Joe E. Heimlich
Concentrated pesticide residues that leak from unrinsed, discarded containers can cause significant environmental contamination. Up to 3 ounces of pesticide may be left inside a 5-gallon container after normal emptying. Depending on the cost of the product, the money saved in pesticide costs alone through proper container rinsing could be significant. Containers should be rinsed immediately after they are emptied because residue can dry and become more difficult to remove.
As a commercial hazardous material, a container cannot legally be placed in a landfill, recycled or burned except in hazardous waste facilities. This could become a tremendous financial and logistic problem for farmers. But there is an option!
If properly prepared before disposal, the containers are considered to be non-hazardous by the U.S. Environmental Protection Agency and the Ohio Environmental Protection Agency. Proper preparation means either proper triple rinsing or proper pressure rinsing. In laboratory studies, both processes resulted in less than 1 part per million (ppm) of residual in the water from the containers. At this level, it is safe to place the containers into disposal systems.
Proper preparation of the used agricultural chemical containers is the first step, no matter what the second step might be! Whether you deliver the container to a landfill or to a recycling program the environment is protected if the containers are properly prepared.
If there is any doubt about proper preparation of the containers a disposal site can refuse the containers. Open burning is banned in Ohio as is land disposal without proper permits. The only real options available are landfills and recycling programs. Take the necessary few minutes to properly rinse your containers so they are no longer considered hazardous and acceptable to the receiver of the containers.
Two types of procedures are recommended for rinsing pesticide containers: triple rinsing and pressure rinsing. Here are the steps involved in each method.
Triple rinsing is the most commonly used procedure and involves the following steps:
By using a high pressure nozzle designed specifically for rinsing pesticide containers you can take care of the rinsing process while emptying the pesticides into the spray tank. Special nozzles that attach to a garden hose are used to puncture plastic and metal containers. When turned on the nozzle produces a forceful spray inside the empty container. Hold the container over the opening of the spray tank or holding tank while rinsing to capture the rinse water as it drains from the container spout. Follow the steps below to rinse using a pressure nozzle.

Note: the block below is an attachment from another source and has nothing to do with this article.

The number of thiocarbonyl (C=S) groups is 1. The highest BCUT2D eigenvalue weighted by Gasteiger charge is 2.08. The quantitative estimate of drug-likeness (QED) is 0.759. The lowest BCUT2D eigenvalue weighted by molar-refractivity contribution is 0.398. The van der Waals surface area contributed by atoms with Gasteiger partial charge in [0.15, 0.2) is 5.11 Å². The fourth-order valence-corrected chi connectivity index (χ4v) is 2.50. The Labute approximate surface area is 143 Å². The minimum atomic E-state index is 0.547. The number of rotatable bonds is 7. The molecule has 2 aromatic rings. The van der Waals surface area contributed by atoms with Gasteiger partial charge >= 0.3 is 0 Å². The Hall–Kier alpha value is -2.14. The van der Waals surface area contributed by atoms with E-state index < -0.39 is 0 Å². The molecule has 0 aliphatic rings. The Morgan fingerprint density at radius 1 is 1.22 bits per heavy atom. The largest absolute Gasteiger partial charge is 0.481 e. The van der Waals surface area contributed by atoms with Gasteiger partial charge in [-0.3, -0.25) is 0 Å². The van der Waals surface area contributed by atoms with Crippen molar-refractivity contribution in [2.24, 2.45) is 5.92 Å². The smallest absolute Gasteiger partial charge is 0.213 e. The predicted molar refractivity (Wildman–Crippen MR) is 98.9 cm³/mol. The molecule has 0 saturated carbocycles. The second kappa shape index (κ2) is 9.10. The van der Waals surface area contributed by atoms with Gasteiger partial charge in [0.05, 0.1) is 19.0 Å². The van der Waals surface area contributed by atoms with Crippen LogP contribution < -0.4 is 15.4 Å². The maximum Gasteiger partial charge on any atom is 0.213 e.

Proper rinsing of pesticide containers is easy to do, saves money and reduces the risk of contaminating the environment. It takes a few minutes to properly triple rinse a container while it takes less than a minute to pressure rinse. The amount of rinsate generated is generally reduced by the pressure rinsing method. Several manufacturers are selling pressure rinse nozzles. Contact your county Extension office for the most up-to-date list.
It is always a good idea to check with your local recycling center for any specific preparation requirements.
Remember to read and follow all label instructions. Wear appropriate protective gear when working with pesticides. Dispose of all pesticide containers properly. Do all mixing and loading of pesticides and rinsing of pesticide containers at least 150 feet away from all wells, preferably on specially constructed concrete pads.
Contact your county Extension office for more information on managing pesticide containers and pesticide waste.
All educational programs conducted by Ohio State University Extension are available to clientele on a nondiscriminatory basis without regard to race, color, creed, religion, sexual orientation, national origin, gender, age, disability or Vietnam-era veteran status.
Keith L. Smith, Associate Vice President for Ag. Adm. and Director, OSU Extension.
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